__Question__:

[Joe Celko's Equal Sets Puzzle]

Set theory has two symbols for subsets. One is a
"horseshoe" on its side, which means that set A
is contained within set B and is sometimes called a
proper subset. The other is the same symbol with
a horizontal bar under it, which means "contained in
or equal to," which is sometimes called a subset
or a containment operator.

Standard SQL has never had an operator to compare
tables against each other. Several college text
books on Relational Databases mention a CONTAINS
predicate which does not exist in standard SQL-89
nor was it proposed for SQL-92. Two such offenders
are *An Introduction to Data Base Systems* by
Bipin C. Desai (West Publishing 1990, ISBN 0-314-66771-7)
and *Fundamentals of Database Systems* by Elmasri and Navthe
(Benjamin Cummings 1989, ISBN 0-8053-0145-3). This
predicate used to exist in the original System R,
IBM's first experimental SQL system, but it was
dropped from later SQL implementations because
of the expense of running it.

The IN predicate is a test for membership, not for
subsets. For those of you who remember your high school
set theory, membership is shown with a stylized epsilon
with the containing set on the right side. Membership
is for one element, while a subset is itself a set, not
just an element.

Chris Date's puzzle in the December issue of *Database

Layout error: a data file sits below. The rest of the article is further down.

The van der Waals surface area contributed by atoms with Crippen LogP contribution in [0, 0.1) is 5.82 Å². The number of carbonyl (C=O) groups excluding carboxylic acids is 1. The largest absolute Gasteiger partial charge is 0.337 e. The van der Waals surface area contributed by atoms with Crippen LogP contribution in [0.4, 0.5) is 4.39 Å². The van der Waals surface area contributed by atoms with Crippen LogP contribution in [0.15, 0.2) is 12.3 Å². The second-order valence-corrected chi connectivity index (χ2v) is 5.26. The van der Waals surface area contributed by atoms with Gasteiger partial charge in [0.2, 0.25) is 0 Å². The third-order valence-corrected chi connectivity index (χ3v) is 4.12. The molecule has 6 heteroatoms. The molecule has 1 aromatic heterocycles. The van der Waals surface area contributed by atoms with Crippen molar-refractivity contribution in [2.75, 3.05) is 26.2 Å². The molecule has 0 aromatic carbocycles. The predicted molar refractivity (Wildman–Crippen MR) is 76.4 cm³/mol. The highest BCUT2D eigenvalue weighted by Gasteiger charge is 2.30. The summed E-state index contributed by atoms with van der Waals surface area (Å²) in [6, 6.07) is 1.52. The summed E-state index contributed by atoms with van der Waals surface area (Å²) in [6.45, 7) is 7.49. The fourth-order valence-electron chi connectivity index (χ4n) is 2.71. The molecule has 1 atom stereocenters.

Programming & Design* magazine ("A Matter of Integrity, Part II"
*According to Date*, 1993 December) was to use a supplier and
parts table to find pairs of suppliers who provide EXACTLY
the same parts. This is the same thing as finding two equal sets.

CREATE TABLE SupParts
(sno CHAR(2) NOT NULL,
pno CHAR(2) NOT NULL,
PRIMARY KEY (sno, pno));

The usual way of proving that two sets are equal to each
other is to show that set A contains set B, and set B contains set A.
What you would usually do in standard SQL would be to show that
there exists no element in set A that is not in set B and
therefore A is a subset of B.

*Answer*:

Instead of using subsets, I thought I would look for
another way to do set equality. First I join one
supplier to another on their common parts, eliminating
the situation where supplier one is the same as
supplier two, so that I have the intersection of the
two sets. If the intersection has the same number of
pairs as each of the two sets has elements,
then the two sets are equal.

SELECT SP1.sno AS Supplier1, SP2.sno AS Supplier2
FROM SupParts AS SP1 JOIN SupParts AS SP2
ON (SP1.pno = SP2.pno AND SP1.sno < SP2.sno)
GROUP BY Supplier1, Supplier2
HAVING (SELECT COUNT(*)
FROM SupParts AS SP3
WHERE SP3.sno = SP1.sno)
= (SELECT COUNT(*)
FROM SupParts AS SP4
WHERE SP4.sno = SP2.sno);

This was tested in Watcom SQL and uses some SQL-92 features.
If there is an index on the supplier number in the SupParts
table, it can provide the counts directly as well as help
with the join operation.

It is left to the reader as an exercise to modify the query to
do a proper subset operation. Hint: first remember to change
the "less than" to "not equal", then look at the WHERE clause.

*Puzzle provided courtesy of:
*

Joe Celko

71062.1056@compuserve.com